Original killer PC spreadsheet Lotus 1-2-3 now runs on Linux… natively • The Register

A long-lost native Unix version of that Not only has Killer PC Spreadsheet been rediscovered, but almost unbelievably, it’s been updated to create a native Linux version.

Arguably the only application that made the IBM PC a success, Lotus 1-2-3 was released almost 40 years ago, on January 26, 1983. the reg celebrated its 30th anniversary by launching it in DOSbox, and we mourned when IBM finally killed it.

It still has admirers today, and one of them is Project Zero’s Google bughunter Tavis Ormandy. Ormandy explains how he natively ported Lotus 1-2-3 to Linux.

Ormandy previously blogged about finding a DOS word processor that runs on Linux. As he put it:

Many claim that the ultimate DOS word processor was WordPerfect and the last DOS version was 6.2. Ormandy runs on it under DOSemu2.

Given such refined taste, if one wants to run a DOS table then the tried and true Lotus 1-2-3 is the obvious choice.

Not only does Ormandy own and operate 1-2-3, he has even developed a new display driver for 1-2-3 Release 3 that allows it to support more than one 80×25 window – quite a feat of reverse engineering .

Lotus has released a commercial development environment for 1-2-3 plugins written in the Lotus programming language. In 1991, PC Magazine was impressed [PDF] through the selection of addons. But unfortunately the Lotus Add-in Toolkit for 1-2-3 (list price $395) was long lost.

Until now.


On Ormandy’s hunt for the LPL compiler, he asked SCiZE, which maintains a site dedicated to the long-gone bulletin board “warez” scene. SCiZE not only had a copy of the long-lost Lotus toolkit, it also had a copy of something else thought to be lost: Lotus 1-2-3 for Unix™.

Before Microsoft bought MS-DOS from Seattle Computer Products, Microsoft offered its own version of Unix called Xenix.

As noted in this story, as the late MS co-founder Paul Allen put it:

With such fervent support, several leading PC applications have been ported to Xenix, including Microsoft Word, WordPerfect – and Lotus 1-2-3. Neither was a great success and little remains of them today. Until now.

When 1-2-3 was released for Unix in 1990, there were a number of competing Unix flavors for x86 computers, all of which were incompatible with each other. SCO Xenix was the most widely used, then its successor SCO UNIX (largely the same operating system but with an officially licensed AT&T kernel). Others were AT&T’s own Unix system V/386 and Interactive 386/ix.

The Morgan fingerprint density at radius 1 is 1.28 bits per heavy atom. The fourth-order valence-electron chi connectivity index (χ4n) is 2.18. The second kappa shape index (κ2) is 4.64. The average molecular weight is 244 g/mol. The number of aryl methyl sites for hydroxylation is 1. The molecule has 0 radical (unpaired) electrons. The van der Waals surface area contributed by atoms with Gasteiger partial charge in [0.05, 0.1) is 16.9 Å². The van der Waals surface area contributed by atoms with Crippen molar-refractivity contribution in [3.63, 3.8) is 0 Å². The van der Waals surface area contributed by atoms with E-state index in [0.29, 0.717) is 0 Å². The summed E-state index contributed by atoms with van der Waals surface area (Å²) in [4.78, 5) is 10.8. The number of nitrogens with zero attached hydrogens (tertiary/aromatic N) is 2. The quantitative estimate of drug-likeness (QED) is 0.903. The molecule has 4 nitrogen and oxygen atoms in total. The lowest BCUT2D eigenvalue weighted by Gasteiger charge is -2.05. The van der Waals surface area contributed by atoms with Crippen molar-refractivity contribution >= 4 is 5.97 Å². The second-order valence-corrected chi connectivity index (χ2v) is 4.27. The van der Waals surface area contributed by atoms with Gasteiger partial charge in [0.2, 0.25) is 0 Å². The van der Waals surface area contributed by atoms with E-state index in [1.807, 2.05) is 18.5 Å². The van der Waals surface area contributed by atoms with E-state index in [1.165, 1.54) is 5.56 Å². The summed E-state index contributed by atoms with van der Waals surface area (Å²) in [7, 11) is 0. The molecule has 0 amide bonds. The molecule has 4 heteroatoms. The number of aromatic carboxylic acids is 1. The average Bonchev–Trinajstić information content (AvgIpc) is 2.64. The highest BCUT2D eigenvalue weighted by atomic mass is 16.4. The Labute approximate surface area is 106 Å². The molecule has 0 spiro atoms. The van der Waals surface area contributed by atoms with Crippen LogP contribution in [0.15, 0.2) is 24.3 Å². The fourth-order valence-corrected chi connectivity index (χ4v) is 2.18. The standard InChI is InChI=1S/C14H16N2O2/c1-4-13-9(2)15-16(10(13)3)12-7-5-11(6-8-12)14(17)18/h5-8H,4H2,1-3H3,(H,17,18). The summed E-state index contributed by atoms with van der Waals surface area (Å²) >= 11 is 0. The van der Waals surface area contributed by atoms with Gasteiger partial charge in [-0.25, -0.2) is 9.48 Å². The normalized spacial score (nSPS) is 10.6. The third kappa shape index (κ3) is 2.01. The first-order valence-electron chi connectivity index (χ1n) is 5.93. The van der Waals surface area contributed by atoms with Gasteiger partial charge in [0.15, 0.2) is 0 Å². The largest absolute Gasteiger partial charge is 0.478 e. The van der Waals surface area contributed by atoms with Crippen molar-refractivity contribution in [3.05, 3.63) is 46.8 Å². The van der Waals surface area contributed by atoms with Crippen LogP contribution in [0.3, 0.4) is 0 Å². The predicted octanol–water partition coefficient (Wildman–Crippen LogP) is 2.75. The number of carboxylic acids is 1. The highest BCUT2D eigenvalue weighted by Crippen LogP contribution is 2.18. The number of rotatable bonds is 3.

The closest thing to compatibility between them was an ABI called the Intel Binary Compatibility Standard, or iBCS. The only way to release a proprietary application for all of these Unixes at the same time was to release a partially compiled object file, which could then be linked to create a binary for the specific x86 Unix flavor you had.

How it works

Ormandy managed to build a tool to convert this old COFF format object file to Linux ELF format. He called the tool coffsyrup (and you can see it here.) The result is 1-2-3 for Unix, linked to glibc, which the Google guru calls 123elf.

In other words, the original 1990 Lotus 1-2-3 for x86 Unix running on modern x86 Linux without emulation.

Youtube video

boot note

Lotus called versions “releases”. Probably the most widely used version of the original assembler versions of 1-2-3 for DOS was r2.01, which improved the app’s memory management and macro language along with other desirable features.

But memory remained an issue, leading to the development of 1-2-3 Release 3.

1-2-3 r3 was very different from 1-2-3 r2. Version 3 was rewritten in C, supported 3D worksheets and could handle multiple files in memory at the same time. It was one of the first widely used DOS apps, running in the 80286 processor’s protected mode using Rational Systems’ DOS/16M DOS extender and storing data in extended memory (XMS), while version 2.x den extended memory (EMS) used. .

Lotus 1-2-3 restarted: My journey back to the old (named) realm


Running 1-2-3 r3 alongside anything else that requires a DOS extender – like Windows 3 – could be a nightmare.

All later versions of the 2.x series were released according to 1-2-3r3.

Their correspondent, scarred by years of wrangling over DOS memory management, surmises that the slick C-based big-memory version is the main reason the app was made available for protected-mode operating systems like Microsoft’s Xenix. ®

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